Babe Ruth and his wife, Claire, captured by famed baseball photographer George Brace.
  • George Brace / AP Photos
  • Babe Ruth and his wife, Claire, captured by famed baseball photographer George Brace.

Rifling through old files the other day, I came across a good idea I’d reported in a column in 1996. The status of writers and broadcasters has always been ambiguous at the Baseball Hall of Fame in Cooperstown. Neither trade belongs formally to the hall but both are celebrated there, in spaces honoring recipients of the J.G. Taylor Spink Award (chosen by the Baseball Writers Association of America), and the Ford C. Frick Award (chosen primarily by former winners). If you insist it’s possible to be within the hall but not in the hall—well, you’re right but you’re splitting hairs.

So what about equal treatment for the photographers, whose photos of baseball’s old warriors are burned into the nation’s cultural memory?

One vintage photographer was George Brace, and the nominal purpose of my ’96 column was to introduce The Game That Was, an anthology of Brace’s photos that had recently been compiled by Rich Cahan, then picture editor of the Sun-Times, and Mark Jacob, then that paper’s Sunday editor.

But what distracted me from that purpose was the message that Cahan, along with Jacob and Brace (then in his 80s), intended to deliver at a Cooperstown symposium the following week. He would make the case that it was time for the hall, which had more than 400,000 pictures in its archives, to honor the artists who took them. “My argument,” Cahan told me then, “is that they do honor sportswriters and broadcasters—and we don’t remember what the sportswriters wrote, and we don’t remember what the broadcasters said. But the photographs live forever.

“Look at the Ken Burns stuff,” Cahan went on, referring to the documentarian’s 18-and-a-half-hour series Baseball. “It was the photographs, the still images, that were most important. As the episodes went on and they started showing more film and video, it got to be less interesting.”

Cahan’s idea wasn’t a new one. Brace told me that years earlier a director of the hall had told him, “Eventually we’ll put a photographers’ wing in there.” And another of the old lensmen, Don Wingfield, said he’d been fighting with the hall for years over a space for photographers. “When you look at the exhibits, my God, 75 percent is photographs,” Wingfield said. “I think it’s something that’s long overdue.”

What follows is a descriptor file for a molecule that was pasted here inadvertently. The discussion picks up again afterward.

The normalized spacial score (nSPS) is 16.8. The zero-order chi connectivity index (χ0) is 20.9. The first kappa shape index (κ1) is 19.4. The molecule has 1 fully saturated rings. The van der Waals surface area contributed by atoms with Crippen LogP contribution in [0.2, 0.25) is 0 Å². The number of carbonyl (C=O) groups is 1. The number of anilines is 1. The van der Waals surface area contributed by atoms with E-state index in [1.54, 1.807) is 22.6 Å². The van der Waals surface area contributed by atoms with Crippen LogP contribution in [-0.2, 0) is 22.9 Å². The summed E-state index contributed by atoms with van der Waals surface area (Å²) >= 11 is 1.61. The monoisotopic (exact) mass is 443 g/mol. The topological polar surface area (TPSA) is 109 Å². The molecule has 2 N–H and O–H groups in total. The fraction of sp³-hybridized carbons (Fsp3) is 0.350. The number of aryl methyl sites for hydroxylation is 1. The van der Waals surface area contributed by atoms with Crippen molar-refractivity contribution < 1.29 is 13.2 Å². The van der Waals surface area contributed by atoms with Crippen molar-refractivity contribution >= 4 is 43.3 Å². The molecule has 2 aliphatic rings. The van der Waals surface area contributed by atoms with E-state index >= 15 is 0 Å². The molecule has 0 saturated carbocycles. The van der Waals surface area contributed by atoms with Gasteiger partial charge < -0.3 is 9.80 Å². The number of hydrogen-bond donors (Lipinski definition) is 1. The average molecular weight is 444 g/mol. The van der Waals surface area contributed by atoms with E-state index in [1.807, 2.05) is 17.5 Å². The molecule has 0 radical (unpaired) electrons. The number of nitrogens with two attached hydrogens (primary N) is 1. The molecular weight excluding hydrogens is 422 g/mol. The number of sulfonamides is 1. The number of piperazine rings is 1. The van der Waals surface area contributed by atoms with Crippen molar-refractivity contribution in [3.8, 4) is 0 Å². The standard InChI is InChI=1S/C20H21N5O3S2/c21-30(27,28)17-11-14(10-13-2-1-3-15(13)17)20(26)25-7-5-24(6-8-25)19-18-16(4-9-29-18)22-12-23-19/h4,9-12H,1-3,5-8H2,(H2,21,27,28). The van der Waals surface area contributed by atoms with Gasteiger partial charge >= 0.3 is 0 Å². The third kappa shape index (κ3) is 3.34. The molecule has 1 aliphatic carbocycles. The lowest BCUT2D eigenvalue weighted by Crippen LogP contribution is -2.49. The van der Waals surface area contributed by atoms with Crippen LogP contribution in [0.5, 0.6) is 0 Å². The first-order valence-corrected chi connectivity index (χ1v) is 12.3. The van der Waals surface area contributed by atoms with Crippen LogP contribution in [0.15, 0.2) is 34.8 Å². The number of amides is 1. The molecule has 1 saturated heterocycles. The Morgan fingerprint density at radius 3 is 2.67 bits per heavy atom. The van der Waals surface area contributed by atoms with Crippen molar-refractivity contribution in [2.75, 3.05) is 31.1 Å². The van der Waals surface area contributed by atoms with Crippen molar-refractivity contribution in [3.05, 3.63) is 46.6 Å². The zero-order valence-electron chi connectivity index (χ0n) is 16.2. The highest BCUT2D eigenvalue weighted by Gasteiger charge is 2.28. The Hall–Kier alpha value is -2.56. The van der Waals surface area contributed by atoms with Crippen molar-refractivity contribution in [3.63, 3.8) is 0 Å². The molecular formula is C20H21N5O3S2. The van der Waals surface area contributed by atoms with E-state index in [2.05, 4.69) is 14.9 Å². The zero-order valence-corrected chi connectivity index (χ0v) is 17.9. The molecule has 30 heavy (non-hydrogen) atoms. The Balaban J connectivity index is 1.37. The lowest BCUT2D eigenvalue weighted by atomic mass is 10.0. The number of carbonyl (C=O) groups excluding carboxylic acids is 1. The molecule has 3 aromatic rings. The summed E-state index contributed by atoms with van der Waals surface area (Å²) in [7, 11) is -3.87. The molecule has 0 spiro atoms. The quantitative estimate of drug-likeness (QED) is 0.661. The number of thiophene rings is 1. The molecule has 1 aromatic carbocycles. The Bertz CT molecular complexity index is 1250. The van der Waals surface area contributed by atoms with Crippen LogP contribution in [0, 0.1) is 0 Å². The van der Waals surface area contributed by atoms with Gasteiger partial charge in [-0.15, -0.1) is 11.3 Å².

But Cahan had done fresh spade work, and the ground was fertile. “Rich Cahan’s idea struck a chord with me,” said Cooperstown librarian James Gates, “and I asked him to submit a written proposal.” Gates told me he’d forward the proposal to the hall’s board of directors. As the board met only occasionally the wheels might be slow to turn, but the important thing was that they finally were in motion.

All you’ve just read is preamble. What comes next is a letdown. When I read over my old column, which I’d completely forgotten, I wondered, What happened? It’s been 18 years—is there a wing for the photographers?

I hadn’t heard of one. I went online and scoured the Cooperstown website, but it didn’t give me a clue. I e-mailed Cahan. “I haven’t heard a word in years,” he replied, “so I guess the idea is dead.” When Cahan mentioned that Gates still held down his old job, I decided to give him a call.

There are ideas that live and breathe. There are ideas that survive in amber, inert mementos of the time when they fired somebody up. When you mention it, Gates can remember Cahan championing the idea of a photographers’ wing, but it had been a while since he’d thought about that himself. “It was one of those things that was on the vine that would require board action, and nothing ever came of it,” he told me. There was turnover in the board, other changes of leadership, and the idea fell through the cracks.

If you wish, you can tell yourself that the failure of Cahan’s proposal protects the mystique of the bygone lensmen. There are announcers, scriveners, execs, umps, and even ballplayers on Cooperstown’s walls who owe their immortality more to cronyism than talent, and a lot of people know it. For being anonymous, the photographers thrive as one on that magical frontier where myth meets history.

But all we can say for sure is that back in ’96 Rich Cahan had an idea that deserved better but went nowhere and now is forgotten. But not entirely. It is perpetuated forever in the Reader archives, in a column that one or two people will come across for years to come.